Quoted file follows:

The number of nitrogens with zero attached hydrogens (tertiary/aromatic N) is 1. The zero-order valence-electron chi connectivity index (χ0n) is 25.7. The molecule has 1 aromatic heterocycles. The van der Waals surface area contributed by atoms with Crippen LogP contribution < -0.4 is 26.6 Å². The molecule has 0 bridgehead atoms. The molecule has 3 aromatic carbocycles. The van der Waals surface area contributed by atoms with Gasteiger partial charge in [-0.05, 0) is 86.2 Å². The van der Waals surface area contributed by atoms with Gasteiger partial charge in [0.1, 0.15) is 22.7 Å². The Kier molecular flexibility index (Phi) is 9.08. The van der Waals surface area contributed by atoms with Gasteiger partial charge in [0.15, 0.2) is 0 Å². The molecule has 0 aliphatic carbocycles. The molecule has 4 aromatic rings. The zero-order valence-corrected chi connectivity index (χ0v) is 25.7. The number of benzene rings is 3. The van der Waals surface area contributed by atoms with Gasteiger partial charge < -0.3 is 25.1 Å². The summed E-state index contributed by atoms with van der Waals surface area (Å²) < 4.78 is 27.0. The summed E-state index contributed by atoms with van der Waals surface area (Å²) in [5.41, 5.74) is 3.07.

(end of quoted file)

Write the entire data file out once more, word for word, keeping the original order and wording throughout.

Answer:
The number of nitrogens with zero attached hydrogens (tertiary/aromatic N) is 1. The zero-order valence-electron chi connectivity index (χ0n) is 25.7. The molecule has 1 aromatic heterocycles. The van der Waals surface area contributed by atoms with Crippen LogP contribution < -0.4 is 26.6 Å². The molecule has 0 bridgehead atoms. The molecule has 3 aromatic carbocycles. The van der Waals surface area contributed by atoms with Gasteiger partial charge in [-0.05, 0) is 86.2 Å². The van der Waals surface area contributed by atoms with Gasteiger partial charge in [0.1, 0.15) is 22.7 Å². The Kier molecular flexibility index (Phi) is 9.08. The van der Waals surface area contributed by atoms with Gasteiger partial charge in [0.15, 0.2) is 0 Å². The molecule has 0 aliphatic carbocycles. The molecule has 4 aromatic rings. The zero-order valence-corrected chi connectivity index (χ0v) is 25.7. The number of benzene rings is 3. The van der Waals surface area contributed by atoms with Gasteiger partial charge < -0.3 is 25.1 Å². The summed E-state index contributed by atoms with van der Waals surface area (Å²) < 4.78 is 27.0. The summed E-state index contributed by atoms with van der Waals surface area (Å²) in [5.41, 5.74) is 3.07.